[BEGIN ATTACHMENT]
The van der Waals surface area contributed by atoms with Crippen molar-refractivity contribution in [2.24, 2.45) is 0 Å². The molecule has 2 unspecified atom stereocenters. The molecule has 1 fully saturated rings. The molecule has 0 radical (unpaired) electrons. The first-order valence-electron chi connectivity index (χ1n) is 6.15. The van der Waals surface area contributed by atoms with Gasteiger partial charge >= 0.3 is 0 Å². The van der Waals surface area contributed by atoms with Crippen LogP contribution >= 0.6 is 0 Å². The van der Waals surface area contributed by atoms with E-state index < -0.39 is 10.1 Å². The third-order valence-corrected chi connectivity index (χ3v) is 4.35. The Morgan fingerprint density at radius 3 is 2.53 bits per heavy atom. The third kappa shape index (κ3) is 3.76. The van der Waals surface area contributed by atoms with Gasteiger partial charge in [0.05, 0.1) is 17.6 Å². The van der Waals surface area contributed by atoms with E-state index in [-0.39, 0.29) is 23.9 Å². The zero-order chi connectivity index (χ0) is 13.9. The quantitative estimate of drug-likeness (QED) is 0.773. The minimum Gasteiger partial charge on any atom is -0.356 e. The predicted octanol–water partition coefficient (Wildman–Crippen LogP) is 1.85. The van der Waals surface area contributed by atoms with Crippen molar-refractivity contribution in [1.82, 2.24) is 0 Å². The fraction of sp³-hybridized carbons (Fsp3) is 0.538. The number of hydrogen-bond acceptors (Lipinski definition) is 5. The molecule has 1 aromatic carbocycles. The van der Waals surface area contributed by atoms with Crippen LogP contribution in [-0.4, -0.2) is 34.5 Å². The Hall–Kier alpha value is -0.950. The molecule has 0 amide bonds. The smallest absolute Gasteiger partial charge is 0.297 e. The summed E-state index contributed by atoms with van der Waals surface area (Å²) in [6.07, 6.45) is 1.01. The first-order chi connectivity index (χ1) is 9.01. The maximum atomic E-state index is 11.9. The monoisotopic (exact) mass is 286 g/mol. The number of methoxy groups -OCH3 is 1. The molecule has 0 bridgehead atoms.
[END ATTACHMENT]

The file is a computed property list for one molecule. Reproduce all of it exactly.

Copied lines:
The van der Waals surface area contributed by atoms with Crippen molar-refractivity contribution in [2.24, 2.45) is 0 Å². The molecule has 2 unspecified atom stereocenters. The molecule has 1 fully saturated rings. The molecule has 0 radical (unpaired) electrons. The first-order valence-electron chi connectivity index (χ1n) is 6.15. The van der Waals surface area contributed by atoms with Gasteiger partial charge >= 0.3 is 0 Å². The van der Waals surface area contributed by atoms with Crippen LogP contribution >= 0.6 is 0 Å². The van der Waals surface area contributed by atoms with E-state index < -0.39 is 10.1 Å². The third-order valence-corrected chi connectivity index (χ3v) is 4.35. The Morgan fingerprint density at radius 3 is 2.53 bits per heavy atom. The third kappa shape index (κ3) is 3.76. The van der Waals surface area contributed by atoms with Gasteiger partial charge in [0.05, 0.1) is 17.6 Å². The van der Waals surface area contributed by atoms with E-state index in [-0.39, 0.29) is 23.9 Å². The zero-order chi connectivity index (χ0) is 13.9. The quantitative estimate of drug-likeness (QED) is 0.773. The minimum Gasteiger partial charge on any atom is -0.356 e. The predicted octanol–water partition coefficient (Wildman–Crippen LogP) is 1.85. The van der Waals surface area contributed by atoms with Crippen molar-refractivity contribution in [1.82, 2.24) is 0 Å². The fraction of sp³-hybridized carbons (Fsp3) is 0.538. The number of hydrogen-bond acceptors (Lipinski definition) is 5. The molecule has 1 aromatic carbocycles. The van der Waals surface area contributed by atoms with Crippen LogP contribution in [-0.4, -0.2) is 34.5 Å². The Hall–Kier alpha value is -0.950. The molecule has 0 amide bonds. The smallest absolute Gasteiger partial charge is 0.297 e. The summed E-state index contributed by atoms with van der Waals surface area (Å²) in [6.07, 6.45) is 1.01. The first-order chi connectivity index (χ1) is 9.01. The maximum atomic E-state index is 11.9. The monoisotopic (exact) mass is 286 g/mol. The number of methoxy groups -OCH3 is 1. The molecule has 0 bridgehead atoms.